Also known as the ‘intermediaries’ legislation’, IR35 was established to combat those who would normally be treated as a full time employee, but who have chosen to supply their services via a personal service company (PSC).
Operating in this way enables the individual, in the eyes of HMRC, to falsely make substantial tax and National Insurance (NI) savings.
HMRC have significantly increased their compliance in IR35 and with the agency reporting requirements it is now much easier for HMRC to profile companies and target them more effectively.
HMRC are also undertaking a number of consultations on how to improve IR35 compliance including transfer of debt provisions.
It has never been more important to consider and fully address IR35.
Changes to IR35 in the Public Sector from April 2017
The main thing that’s changing on the 6th of April 2017 is that the liability for determining whether IR35 applies is shifting to the public sector body itself, or to the agency engaging the Public Services Company if applicable. In fact, when IR35 was first considered in 1999, this was how it was supposed to work.
Public bodies have really never had to deal with this before and it is a big change that will have an impact on many processes and working practices. Contractors may find the new rules make working for public sector clients less attractive and departments could have to make difficult decisions on how to replace skilled workers who have moved to exclusively private sector work.
Let’s take the example of an IT contractor working on a crucial NHS project. From April, the NHS decides it’s safest to apply PAYE and National Insurance to the contractor’s pay. Faced with a drop in earnings and no additional employment rights, what would the contractor’s incentive be to continue taking on public sector work?
Of course, the legislation itself is not changing, only the burden of applying it. Theoretically, if a public body or agency determines that IR35 applies, then it should still apply to private sector contractors working under similar conditions. however, the problem is in how accurately and consistently the tests are applied. A “play-it-safe” attitude might protect public bodies from the “stick” end of the legislation, but that wouldn’t make it the correct decision in every case. An HMRC tool is on the way to help agencies and public bodies apply the criteria correctly, but a one-size-fits-all solution hardly seems to reflect the range and complexity of circumstances it’s going to be applied to.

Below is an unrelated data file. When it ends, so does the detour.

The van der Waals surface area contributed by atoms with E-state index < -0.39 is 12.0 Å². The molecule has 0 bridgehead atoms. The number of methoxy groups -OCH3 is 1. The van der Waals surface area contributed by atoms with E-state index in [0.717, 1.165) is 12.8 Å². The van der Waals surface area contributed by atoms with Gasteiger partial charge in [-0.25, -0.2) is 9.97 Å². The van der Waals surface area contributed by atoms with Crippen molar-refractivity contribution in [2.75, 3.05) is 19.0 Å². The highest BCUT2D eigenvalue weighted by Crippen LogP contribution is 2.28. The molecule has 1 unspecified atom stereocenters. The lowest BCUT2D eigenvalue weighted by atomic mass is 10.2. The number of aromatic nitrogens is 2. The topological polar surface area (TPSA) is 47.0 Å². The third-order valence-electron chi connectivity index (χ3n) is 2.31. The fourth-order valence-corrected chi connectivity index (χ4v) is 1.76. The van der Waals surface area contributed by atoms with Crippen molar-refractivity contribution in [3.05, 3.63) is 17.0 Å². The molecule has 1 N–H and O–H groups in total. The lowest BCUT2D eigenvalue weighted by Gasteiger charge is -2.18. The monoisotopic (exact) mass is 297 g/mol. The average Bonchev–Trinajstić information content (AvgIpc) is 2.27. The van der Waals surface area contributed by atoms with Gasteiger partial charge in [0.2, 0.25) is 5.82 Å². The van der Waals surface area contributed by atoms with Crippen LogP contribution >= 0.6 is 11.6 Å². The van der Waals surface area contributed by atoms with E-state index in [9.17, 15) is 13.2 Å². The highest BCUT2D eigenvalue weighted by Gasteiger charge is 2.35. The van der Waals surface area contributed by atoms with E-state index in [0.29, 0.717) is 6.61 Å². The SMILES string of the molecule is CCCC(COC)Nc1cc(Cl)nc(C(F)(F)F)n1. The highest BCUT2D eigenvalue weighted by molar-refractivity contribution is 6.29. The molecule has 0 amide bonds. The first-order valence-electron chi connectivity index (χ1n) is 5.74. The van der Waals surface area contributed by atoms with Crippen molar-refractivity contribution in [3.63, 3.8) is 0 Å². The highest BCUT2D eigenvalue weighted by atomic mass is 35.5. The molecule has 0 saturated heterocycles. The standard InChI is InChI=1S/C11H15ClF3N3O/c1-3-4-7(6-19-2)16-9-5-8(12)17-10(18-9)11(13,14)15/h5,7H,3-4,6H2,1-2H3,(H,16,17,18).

Worse still, there’s going to be very little time for these decisions to be made. All payments to contractors made after the 6th of April will have to be considered under the new rules, regardless of when the contracts they apply to were signed. No time has been allowed for bodies and agencies to consider their positions or plan for the fall-out. The promised calculator tool has yet to materialise, so no one in line to be affected by the changes is in any position to predict or prepare for their outcome.
An important wrinkle in the new system is that, even when there’s an agency standing between the worker’s Limited Company and the public body, the public body still has the responsibility for determining whether or not IR35 applies. Of course, a key consideration is going to be how that implementation will actually work in practice.
Furthermore, not every type of contractor will be treated equally. For instance, special rules, exemptions or provisions are being made for, amongst others Construction Industry Scheme workers, Managed Service Companies and foreign entertainers.
RIFT Legal Services is ideally placed to offer a comprehensive review of how both clients and Limited Companies operate. We can provide detailed information and advice as to which workers are caught by IR35, and ensure full compliance with the law. Our team has a world-class background in IR35 compliance and associated legislation. We also have expertise in handling employment status inspections and defending clients against HMRC challenges.
For more information on IR35 Protection please contact RIFT Legal Services on 01908 516016 or email@example.com